By Roger McDermott*
Moscow plans to increase its military basing presence in Syria, building on its main existing agreements with the Bashar al-Assad regime in relation to the Khmeimim airbase in Latakia province and the naval logistical facility in Tartus. While these facilities will also be expanded, on May 29 President Vladimir Putin instructed Russia’s defense and foreign ministries to negotiate new deals with Damascus aimed at boosting the quantity of its military basing rights in the country. Precise details on the locations under consideration are yet to emerge. Yet, these appear to include both ports and ground-based facilities (Topwar.ru, May 29). Such plans are most likely rooted in the model used for the bilateral basing agreement concerning the existing Russian military facilities in Syria. Whereas, the intent to increase the number of bases confirms Moscow’s long-term commitment to use Syria as the cornerstone of its overall Middle East strategy.
The bilateral agreement to base Russia’s Aerospace Forces (Vozdushno Kosmicheskikh Sil—VKS) grouping in Latakia and to further enhance the use of the naval facility in Tartus is rooted in a document signed on August 26, 2015. Accordingly, the VKS aviation group was granted access to the Khmeimim airfield to conduct military operations, with the facility transferred to the Russian side free of charge. Two years later a further agreement allowed Russia’s navy, the Military-Maritime Fleet (Voyenno-Мorskoi Flot—VMF), to use the Tartus facility, basing up to 11 ships in the port. Both accords were concluded for a 49-year period with the right to automatically extend by an additional 25 years (Echospb.ru, May 29, 2020; see EDM, October 6, 2015).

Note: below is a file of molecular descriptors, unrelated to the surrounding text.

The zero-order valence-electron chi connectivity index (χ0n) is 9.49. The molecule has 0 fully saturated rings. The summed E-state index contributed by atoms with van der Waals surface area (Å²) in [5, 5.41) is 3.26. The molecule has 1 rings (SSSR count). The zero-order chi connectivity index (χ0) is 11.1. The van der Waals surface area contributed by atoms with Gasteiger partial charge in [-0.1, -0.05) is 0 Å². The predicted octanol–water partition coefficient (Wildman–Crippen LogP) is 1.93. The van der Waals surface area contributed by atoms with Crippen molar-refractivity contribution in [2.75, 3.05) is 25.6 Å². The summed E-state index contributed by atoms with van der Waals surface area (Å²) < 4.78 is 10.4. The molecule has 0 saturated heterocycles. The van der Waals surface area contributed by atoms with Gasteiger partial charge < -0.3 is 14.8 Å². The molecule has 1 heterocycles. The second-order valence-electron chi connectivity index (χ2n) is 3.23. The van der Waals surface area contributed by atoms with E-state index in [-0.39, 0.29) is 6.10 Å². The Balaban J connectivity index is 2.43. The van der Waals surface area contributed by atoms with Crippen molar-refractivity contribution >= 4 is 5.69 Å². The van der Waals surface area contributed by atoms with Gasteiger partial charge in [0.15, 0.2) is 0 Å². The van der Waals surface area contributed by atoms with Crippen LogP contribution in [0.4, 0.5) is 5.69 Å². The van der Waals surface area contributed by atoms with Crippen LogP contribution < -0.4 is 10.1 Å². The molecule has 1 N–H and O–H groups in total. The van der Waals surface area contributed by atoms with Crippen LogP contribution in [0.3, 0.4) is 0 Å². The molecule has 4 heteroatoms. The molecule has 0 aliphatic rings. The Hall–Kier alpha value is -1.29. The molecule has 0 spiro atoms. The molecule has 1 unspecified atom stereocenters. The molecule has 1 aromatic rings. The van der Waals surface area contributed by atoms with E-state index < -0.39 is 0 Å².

Russian diplomacy underlying Putin’s announcement on increasing military basing in Syria has developed within the past few months, following the Russian president’s visit to Damascus on January 8, and Defense Minister Sergei Shoigu holding talks there on March 23. The Putin-Assad telephone consultations seem to have declined in frequency lately, with the last reported call occurring on March 20. However, the drive for more bases in the country reflects a wider intensification of Moscow’s involvement in Syria (19rus.info, May 31; Unionnews.ru, May 29).
Both the airbase in Latakia and the naval logistical facility in Tartus will be expanded. According to Yury Shvitkin, the vice chair of the Duma Defense Committee, these will be further modernized and developed to increase performance levels and boost functionality. Shvitkin noted, “Tartus now has a rather limited functionality,” adding that it will become a full-fledged naval base. He also clarified that the airbase in Latakia will separate the civilian side from the VKS role to ensure better force protection of its personnel and military equipment (Interfax, May 29).